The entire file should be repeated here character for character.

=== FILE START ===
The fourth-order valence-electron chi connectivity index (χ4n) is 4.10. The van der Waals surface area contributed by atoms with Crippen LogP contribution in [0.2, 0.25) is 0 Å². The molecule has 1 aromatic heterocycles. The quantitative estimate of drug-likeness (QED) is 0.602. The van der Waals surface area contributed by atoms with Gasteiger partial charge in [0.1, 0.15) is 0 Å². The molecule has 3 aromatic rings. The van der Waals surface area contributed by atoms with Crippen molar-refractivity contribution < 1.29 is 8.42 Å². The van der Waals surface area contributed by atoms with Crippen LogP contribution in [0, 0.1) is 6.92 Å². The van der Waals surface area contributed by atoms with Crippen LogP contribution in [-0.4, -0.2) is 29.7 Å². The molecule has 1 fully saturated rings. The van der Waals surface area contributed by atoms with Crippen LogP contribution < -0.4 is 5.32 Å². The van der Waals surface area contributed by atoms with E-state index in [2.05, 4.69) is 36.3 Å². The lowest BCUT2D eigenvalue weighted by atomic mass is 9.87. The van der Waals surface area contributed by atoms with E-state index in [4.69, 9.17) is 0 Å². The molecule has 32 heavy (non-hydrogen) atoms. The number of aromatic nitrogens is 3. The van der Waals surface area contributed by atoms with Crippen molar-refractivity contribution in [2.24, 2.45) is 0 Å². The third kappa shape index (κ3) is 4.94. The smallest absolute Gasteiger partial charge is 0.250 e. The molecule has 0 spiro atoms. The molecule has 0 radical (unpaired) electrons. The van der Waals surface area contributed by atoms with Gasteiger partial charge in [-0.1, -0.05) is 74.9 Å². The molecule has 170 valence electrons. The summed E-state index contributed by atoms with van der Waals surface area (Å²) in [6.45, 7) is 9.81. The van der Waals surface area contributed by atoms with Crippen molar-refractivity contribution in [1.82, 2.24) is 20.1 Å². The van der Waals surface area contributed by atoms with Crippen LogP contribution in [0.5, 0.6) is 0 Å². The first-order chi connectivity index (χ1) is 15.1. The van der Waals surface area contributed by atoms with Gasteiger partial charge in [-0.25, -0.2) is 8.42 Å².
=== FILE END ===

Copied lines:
The fourth-order valence-electron chi connectivity index (χ4n) is 4.10. The van der Waals surface area contributed by atoms with Crippen LogP contribution in [0.2, 0.25) is 0 Å². The molecule has 1 aromatic heterocycles. The quantitative estimate of drug-likeness (QED) is 0.602. The van der Waals surface area contributed by atoms with Gasteiger partial charge in [0.1, 0.15) is 0 Å². The molecule has 3 aromatic rings. The van der Waals surface area contributed by atoms with Crippen molar-refractivity contribution < 1.29 is 8.42 Å². The van der Waals surface area contributed by atoms with Crippen LogP contribution in [0, 0.1) is 6.92 Å². The van der Waals surface area contributed by atoms with Crippen LogP contribution in [-0.4, -0.2) is 29.7 Å². The molecule has 1 fully saturated rings. The van der Waals surface area contributed by atoms with Crippen LogP contribution < -0.4 is 5.32 Å². The van der Waals surface area contributed by atoms with E-state index in [2.05, 4.69) is 36.3 Å². The lowest BCUT2D eigenvalue weighted by atomic mass is 9.87. The van der Waals surface area contributed by atoms with E-state index in [4.69, 9.17) is 0 Å². The molecule has 32 heavy (non-hydrogen) atoms. The number of aromatic nitrogens is 3. The van der Waals surface area contributed by atoms with Crippen molar-refractivity contribution in [2.24, 2.45) is 0 Å². The third kappa shape index (κ3) is 4.94. The smallest absolute Gasteiger partial charge is 0.250 e. The molecule has 0 spiro atoms. The molecule has 0 radical (unpaired) electrons. The van der Waals surface area contributed by atoms with Gasteiger partial charge in [-0.1, -0.05) is 74.9 Å². The molecule has 170 valence electrons. The summed E-state index contributed by atoms with van der Waals surface area (Å²) in [6.45, 7) is 9.81. The van der Waals surface area contributed by atoms with Crippen molar-refractivity contribution in [1.82, 2.24) is 20.1 Å². The van der Waals surface area contributed by atoms with Crippen LogP contribution in [0.5, 0.6) is 0 Å². The first-order chi connectivity index (χ1) is 15.1. The van der Waals surface area contributed by atoms with Gasteiger partial charge in [-0.25, -0.2) is 8.42 Å².